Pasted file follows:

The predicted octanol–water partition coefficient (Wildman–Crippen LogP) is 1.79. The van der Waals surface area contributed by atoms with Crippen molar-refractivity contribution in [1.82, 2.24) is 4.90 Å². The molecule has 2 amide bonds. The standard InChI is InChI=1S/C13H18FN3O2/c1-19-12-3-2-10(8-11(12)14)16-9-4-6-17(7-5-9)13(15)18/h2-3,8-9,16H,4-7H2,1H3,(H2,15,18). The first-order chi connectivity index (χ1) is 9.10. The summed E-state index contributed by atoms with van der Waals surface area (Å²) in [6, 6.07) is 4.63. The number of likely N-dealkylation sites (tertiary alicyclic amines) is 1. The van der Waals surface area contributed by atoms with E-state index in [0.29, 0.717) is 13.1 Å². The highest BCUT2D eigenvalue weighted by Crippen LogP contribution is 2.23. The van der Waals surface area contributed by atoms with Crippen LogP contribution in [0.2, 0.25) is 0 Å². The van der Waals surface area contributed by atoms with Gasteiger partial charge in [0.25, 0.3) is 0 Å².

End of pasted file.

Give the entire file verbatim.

The predicted octanol–water partition coefficient (Wildman–Crippen LogP) is 1.79. The van der Waals surface area contributed by atoms with Crippen molar-refractivity contribution in [1.82, 2.24) is 4.90 Å². The molecule has 2 amide bonds. The standard InChI is InChI=1S/C13H18FN3O2/c1-19-12-3-2-10(8-11(12)14)16-9-4-6-17(7-5-9)13(15)18/h2-3,8-9,16H,4-7H2,1H3,(H2,15,18). The first-order chi connectivity index (χ1) is 9.10. The summed E-state index contributed by atoms with van der Waals surface area (Å²) in [6, 6.07) is 4.63. The number of likely N-dealkylation sites (tertiary alicyclic amines) is 1. The van der Waals surface area contributed by atoms with E-state index in [0.29, 0.717) is 13.1 Å². The highest BCUT2D eigenvalue weighted by Crippen LogP contribution is 2.23. The van der Waals surface area contributed by atoms with Crippen LogP contribution in [0.2, 0.25) is 0 Å². The van der Waals surface area contributed by atoms with Gasteiger partial charge in [0.25, 0.3) is 0 Å².